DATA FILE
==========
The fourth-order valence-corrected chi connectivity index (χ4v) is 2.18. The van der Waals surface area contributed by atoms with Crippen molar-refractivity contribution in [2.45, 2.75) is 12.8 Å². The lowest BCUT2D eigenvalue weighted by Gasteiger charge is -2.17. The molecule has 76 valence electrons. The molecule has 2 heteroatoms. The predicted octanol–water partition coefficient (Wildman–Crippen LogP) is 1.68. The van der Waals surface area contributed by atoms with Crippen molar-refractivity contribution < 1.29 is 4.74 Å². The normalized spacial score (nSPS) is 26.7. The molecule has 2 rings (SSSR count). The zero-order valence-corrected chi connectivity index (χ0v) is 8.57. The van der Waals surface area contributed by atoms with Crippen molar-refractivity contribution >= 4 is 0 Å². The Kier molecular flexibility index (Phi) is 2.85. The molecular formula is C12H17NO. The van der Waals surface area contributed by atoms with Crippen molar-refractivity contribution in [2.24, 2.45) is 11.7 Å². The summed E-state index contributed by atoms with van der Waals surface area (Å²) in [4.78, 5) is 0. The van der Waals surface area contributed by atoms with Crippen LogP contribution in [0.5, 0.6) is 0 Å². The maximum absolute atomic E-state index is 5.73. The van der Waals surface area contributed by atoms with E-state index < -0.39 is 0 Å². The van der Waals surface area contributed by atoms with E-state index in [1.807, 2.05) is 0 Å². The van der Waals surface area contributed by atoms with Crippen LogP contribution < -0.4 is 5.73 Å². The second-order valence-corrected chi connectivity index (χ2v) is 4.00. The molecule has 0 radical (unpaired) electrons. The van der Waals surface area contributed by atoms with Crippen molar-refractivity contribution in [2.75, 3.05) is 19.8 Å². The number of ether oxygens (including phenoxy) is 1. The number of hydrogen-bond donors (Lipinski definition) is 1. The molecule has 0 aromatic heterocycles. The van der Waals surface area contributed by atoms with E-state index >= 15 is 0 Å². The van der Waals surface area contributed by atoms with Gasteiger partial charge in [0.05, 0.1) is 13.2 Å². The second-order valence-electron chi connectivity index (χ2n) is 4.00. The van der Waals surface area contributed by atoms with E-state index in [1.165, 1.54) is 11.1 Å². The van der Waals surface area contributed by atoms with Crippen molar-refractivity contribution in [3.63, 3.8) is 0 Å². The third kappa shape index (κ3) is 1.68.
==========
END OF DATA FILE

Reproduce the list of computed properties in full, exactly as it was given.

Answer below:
The fourth-order valence-corrected chi connectivity index (χ4v) is 2.18. The van der Waals surface area contributed by atoms with Crippen molar-refractivity contribution in [2.45, 2.75) is 12.8 Å². The lowest BCUT2D eigenvalue weighted by Gasteiger charge is -2.17. The molecule has 76 valence electrons. The molecule has 2 heteroatoms. The predicted octanol–water partition coefficient (Wildman–Crippen LogP) is 1.68. The van der Waals surface area contributed by atoms with Crippen molar-refractivity contribution < 1.29 is 4.74 Å². The normalized spacial score (nSPS) is 26.7. The molecule has 2 rings (SSSR count). The zero-order valence-corrected chi connectivity index (χ0v) is 8.57. The van der Waals surface area contributed by atoms with Crippen molar-refractivity contribution >= 4 is 0 Å². The Kier molecular flexibility index (Phi) is 2.85. The molecular formula is C12H17NO. The van der Waals surface area contributed by atoms with Crippen molar-refractivity contribution in [2.24, 2.45) is 11.7 Å². The summed E-state index contributed by atoms with van der Waals surface area (Å²) in [4.78, 5) is 0. The van der Waals surface area contributed by atoms with Crippen LogP contribution in [0.5, 0.6) is 0 Å². The maximum absolute atomic E-state index is 5.73. The van der Waals surface area contributed by atoms with E-state index < -0.39 is 0 Å². The van der Waals surface area contributed by atoms with E-state index in [1.807, 2.05) is 0 Å². The van der Waals surface area contributed by atoms with Crippen LogP contribution < -0.4 is 5.73 Å². The second-order valence-corrected chi connectivity index (χ2v) is 4.00. The molecule has 0 radical (unpaired) electrons. The van der Waals surface area contributed by atoms with Crippen molar-refractivity contribution in [2.75, 3.05) is 19.8 Å². The number of ether oxygens (including phenoxy) is 1. The number of hydrogen-bond donors (Lipinski definition) is 1. The molecule has 0 aromatic heterocycles. The van der Waals surface area contributed by atoms with E-state index >= 15 is 0 Å². The van der Waals surface area contributed by atoms with Gasteiger partial charge in [0.05, 0.1) is 13.2 Å². The second-order valence-electron chi connectivity index (χ2n) is 4.00. The van der Waals surface area contributed by atoms with E-state index in [1.165, 1.54) is 11.1 Å². The van der Waals surface area contributed by atoms with Crippen molar-refractivity contribution in [3.63, 3.8) is 0 Å². The third kappa shape index (κ3) is 1.68.